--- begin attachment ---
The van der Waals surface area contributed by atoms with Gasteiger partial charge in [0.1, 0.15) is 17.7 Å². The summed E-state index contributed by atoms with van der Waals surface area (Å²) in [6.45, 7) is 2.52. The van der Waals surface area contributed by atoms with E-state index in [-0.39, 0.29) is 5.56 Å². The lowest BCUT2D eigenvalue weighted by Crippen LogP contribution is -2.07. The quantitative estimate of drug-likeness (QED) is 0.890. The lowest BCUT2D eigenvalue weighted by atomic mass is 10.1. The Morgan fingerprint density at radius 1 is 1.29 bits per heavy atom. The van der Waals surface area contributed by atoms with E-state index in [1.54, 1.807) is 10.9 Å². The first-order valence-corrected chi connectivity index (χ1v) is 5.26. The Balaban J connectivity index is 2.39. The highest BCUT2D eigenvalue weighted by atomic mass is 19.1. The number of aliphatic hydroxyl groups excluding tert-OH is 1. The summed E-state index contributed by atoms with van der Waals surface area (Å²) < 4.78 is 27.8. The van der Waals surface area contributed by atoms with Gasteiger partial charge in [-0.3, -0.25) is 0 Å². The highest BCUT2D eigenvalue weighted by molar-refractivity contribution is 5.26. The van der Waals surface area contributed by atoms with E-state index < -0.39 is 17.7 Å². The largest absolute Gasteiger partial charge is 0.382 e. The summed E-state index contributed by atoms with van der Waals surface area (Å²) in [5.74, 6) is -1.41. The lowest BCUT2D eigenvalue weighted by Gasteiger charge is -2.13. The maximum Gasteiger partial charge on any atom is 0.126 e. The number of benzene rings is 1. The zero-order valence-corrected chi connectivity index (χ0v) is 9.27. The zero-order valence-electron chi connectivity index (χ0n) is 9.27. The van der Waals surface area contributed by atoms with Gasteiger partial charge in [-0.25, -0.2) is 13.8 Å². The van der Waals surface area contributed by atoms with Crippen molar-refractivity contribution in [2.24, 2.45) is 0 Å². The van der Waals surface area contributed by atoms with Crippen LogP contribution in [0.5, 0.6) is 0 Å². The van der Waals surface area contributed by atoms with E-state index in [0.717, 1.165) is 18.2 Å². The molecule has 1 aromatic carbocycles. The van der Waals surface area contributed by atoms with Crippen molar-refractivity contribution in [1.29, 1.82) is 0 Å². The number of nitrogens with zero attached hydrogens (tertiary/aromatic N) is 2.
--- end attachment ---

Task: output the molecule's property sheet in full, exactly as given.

The van der Waals surface area contributed by atoms with Gasteiger partial charge in [0.1, 0.15) is 17.7 Å². The summed E-state index contributed by atoms with van der Waals surface area (Å²) in [6.45, 7) is 2.52. The van der Waals surface area contributed by atoms with E-state index in [-0.39, 0.29) is 5.56 Å². The lowest BCUT2D eigenvalue weighted by Crippen LogP contribution is -2.07. The quantitative estimate of drug-likeness (QED) is 0.890. The lowest BCUT2D eigenvalue weighted by atomic mass is 10.1. The Morgan fingerprint density at radius 1 is 1.29 bits per heavy atom. The van der Waals surface area contributed by atoms with E-state index in [1.54, 1.807) is 10.9 Å². The first-order valence-corrected chi connectivity index (χ1v) is 5.26. The Balaban J connectivity index is 2.39. The highest BCUT2D eigenvalue weighted by atomic mass is 19.1. The number of aliphatic hydroxyl groups excluding tert-OH is 1. The summed E-state index contributed by atoms with van der Waals surface area (Å²) < 4.78 is 27.8. The van der Waals surface area contributed by atoms with Gasteiger partial charge in [-0.3, -0.25) is 0 Å². The highest BCUT2D eigenvalue weighted by molar-refractivity contribution is 5.26. The van der Waals surface area contributed by atoms with E-state index < -0.39 is 17.7 Å². The largest absolute Gasteiger partial charge is 0.382 e. The summed E-state index contributed by atoms with van der Waals surface area (Å²) in [5.74, 6) is -1.41. The lowest BCUT2D eigenvalue weighted by Gasteiger charge is -2.13. The maximum Gasteiger partial charge on any atom is 0.126 e. The number of benzene rings is 1. The zero-order valence-corrected chi connectivity index (χ0v) is 9.27. The zero-order valence-electron chi connectivity index (χ0n) is 9.27. The van der Waals surface area contributed by atoms with Gasteiger partial charge in [-0.25, -0.2) is 13.8 Å². The van der Waals surface area contributed by atoms with Crippen molar-refractivity contribution in [2.24, 2.45) is 0 Å². The van der Waals surface area contributed by atoms with Crippen LogP contribution in [0.5, 0.6) is 0 Å². The van der Waals surface area contributed by atoms with E-state index in [0.717, 1.165) is 18.2 Å². The molecule has 1 aromatic carbocycles. The van der Waals surface area contributed by atoms with Crippen molar-refractivity contribution in [1.29, 1.82) is 0 Å². The number of nitrogens with zero attached hydrogens (tertiary/aromatic N) is 2.